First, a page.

Affordable, lightweight & able to hold between 3,000-4,000 pounds each ramp, RhinoRamps are popular vehicle supports for the DIY garage.

Properly lifting a vehicle the traditional way for an oil change can be a tedious, multi-step process. By the time you’ve jacked up your car, have both jack stands strategically placed, and safely chocked your wheels, you’re already too tired to actually do an oil change. Not to mention, the reverse is just as taxing.

Enter vehicle ramps. Instead of all that setting up, you just drive on, set your parking brake, and you’re done. RhinoRamps by RhinoGear is a popular choice. But, made of a hard plastic and lightweight, are they safe enough to crawl underneath to work on? They are if you follow your RhinoRamps instructions exactly.

What are RhinoRamps

RhinoRamps by RhinoGear are a subbrand of FloTool, a tool brand owned by Hopkins Manufacturing based out of Peoria, Kansas. Advertised as “Lifting oil changes to the highest standard” these ramps are targeted at light-duty maintenance jobs that do not require a lot of wrenching resulting in major parts removed, throwing off the balance of a car. So, if you’re thinking of doing a transmission swap with these, forget it.

While they feel like plastic, their catalog says they’re made of resin, which is just an unprocessed plastic. So yeah, they’re made from plastic.

Reassuringly, RhinoRamps are the only vehicle ramps made out of Resin that pass the ASME PASE (Portable Automotive Service equipment) standard for service ramps. RhinoRamps credits their patented structural design. But if you think about it, if there aren’t a bunch of other resin ramps with PASE standards, resin probably isn’t the most ideal material to hold up vehicles.

Are they safe?

You’ll want to familiarize yourself with the warning label that comes with all RhinoRamps.

First, just because RhinoRamps and RhinoRamps Max say they’ll hold 12,000 lbs and 16,000 lbs GVW Capacity respectively does not mean both ramps might hold that amount.

A GVW (gross vehicle weight) rating does not mean that the ramps will hold all that weight. It means that the ramps are designed to lift and hold up to one half of a vehicle that weighs up to that much. A 12,000 pound GVW rating means the ramps will hold up to 6,000 pounds for the pair.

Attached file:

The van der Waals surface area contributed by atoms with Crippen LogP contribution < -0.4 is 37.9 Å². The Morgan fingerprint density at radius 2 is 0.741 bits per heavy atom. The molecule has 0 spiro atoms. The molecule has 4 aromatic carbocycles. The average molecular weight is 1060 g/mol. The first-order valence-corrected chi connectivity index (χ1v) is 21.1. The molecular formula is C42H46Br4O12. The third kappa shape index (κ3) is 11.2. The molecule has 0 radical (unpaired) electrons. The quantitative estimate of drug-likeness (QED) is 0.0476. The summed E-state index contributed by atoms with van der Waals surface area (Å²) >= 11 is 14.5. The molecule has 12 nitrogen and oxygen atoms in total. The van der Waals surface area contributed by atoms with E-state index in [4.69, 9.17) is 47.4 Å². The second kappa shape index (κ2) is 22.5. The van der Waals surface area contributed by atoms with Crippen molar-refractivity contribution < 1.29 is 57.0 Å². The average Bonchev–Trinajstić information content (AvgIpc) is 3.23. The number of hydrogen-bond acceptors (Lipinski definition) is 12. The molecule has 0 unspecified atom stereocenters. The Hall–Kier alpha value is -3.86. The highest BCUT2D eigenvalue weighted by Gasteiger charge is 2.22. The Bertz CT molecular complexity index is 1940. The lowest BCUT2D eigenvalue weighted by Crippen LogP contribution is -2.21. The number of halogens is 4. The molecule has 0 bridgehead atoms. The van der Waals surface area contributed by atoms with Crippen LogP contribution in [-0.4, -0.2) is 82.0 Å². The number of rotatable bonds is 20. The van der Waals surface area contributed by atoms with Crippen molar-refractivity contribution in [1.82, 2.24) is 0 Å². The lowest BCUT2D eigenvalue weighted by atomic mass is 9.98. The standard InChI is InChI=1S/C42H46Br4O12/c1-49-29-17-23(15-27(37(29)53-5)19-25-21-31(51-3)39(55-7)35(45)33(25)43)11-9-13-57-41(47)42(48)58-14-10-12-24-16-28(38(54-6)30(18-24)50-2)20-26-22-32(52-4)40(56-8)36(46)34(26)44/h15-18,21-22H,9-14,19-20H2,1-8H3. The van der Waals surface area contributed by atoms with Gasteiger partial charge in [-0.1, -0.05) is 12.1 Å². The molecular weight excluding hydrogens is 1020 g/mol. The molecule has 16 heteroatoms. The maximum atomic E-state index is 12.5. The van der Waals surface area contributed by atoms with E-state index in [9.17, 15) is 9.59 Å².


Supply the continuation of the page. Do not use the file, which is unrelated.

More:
Like jack stands, ramp placement on level, dry surfaces as crucial to overall ramp operation.

Next, as mentioned, you shouldn’t do heavy repairs if you crawl underneath. The warning sticker says,

“Do not disconnect brakes, engine, transmission components, drive train, drive shaft, universal joints, or wheels while the vehicle is on the ramps.”

Finally, setup and maintenance are key for maximum safety. Like jack stands, use Rhino Ramps on clean, non-slick, and level surfaces. Inspection prior to use, during, afterwards, and after any shock-type event from unintended braking and accelerating when driving on is almost mandatory.

Keeping all that in mind, if you follow RhinoRamps directions, heed their warnings, and only intend to do light-duty maintenance like oil changes, RhinoRamps are safe to crawl under.


Worrying Amazon reviews and a handful of customer experiences gone bad.

The top review comes from Matt who experienced a RhinoRamp failure after his third use. The 2015 Buick LaCrosse, at most, weighs up to 4,100 pounds. Placed on two RhinoRamps, that’s well within the Ramps rating.

The next top review shows a catastrophic failure of another ramp, the RhinoRamp splitting in half.

This third top review mentions his Rhino Ramps buckled after driving his Nissan Altima on top of a pair. Even new Altimas don’t weigh more than 3,500 pounds. Worrying!

There are half a dozen other reviews mentioning some kind of failure on the front page of their Amazon listing alone.

But check out this RhinoRamps failure, brought to my attention earlier this week and is the whole reason I wrote this blog. Look at that massive crack! Full post linked here.

While statistically, these failures only represent a tiny percentage of RhinoRamp users, that’s a partial percentage too much for my liking.

If you still use RhinoRamps, I recommend you inspect them throughly before each use.

When driving on them, creeping forward by applying gas, then brakes, and using brakes to modulate your speed precisely is recommended.

And, after you’re done using them, I’d store them in a cool and dry place away from plastic damaging UV rays from the sun.


  1. Has anyone alerted the authorities about these ramps? i.e. NTSB; or some other authority? I mean you took the time to write an article and included photos but, there is no information about who was contacted to REMOVE these ramps from stores..

    Are you waiting for someone to get hurt?!!!!!!!!


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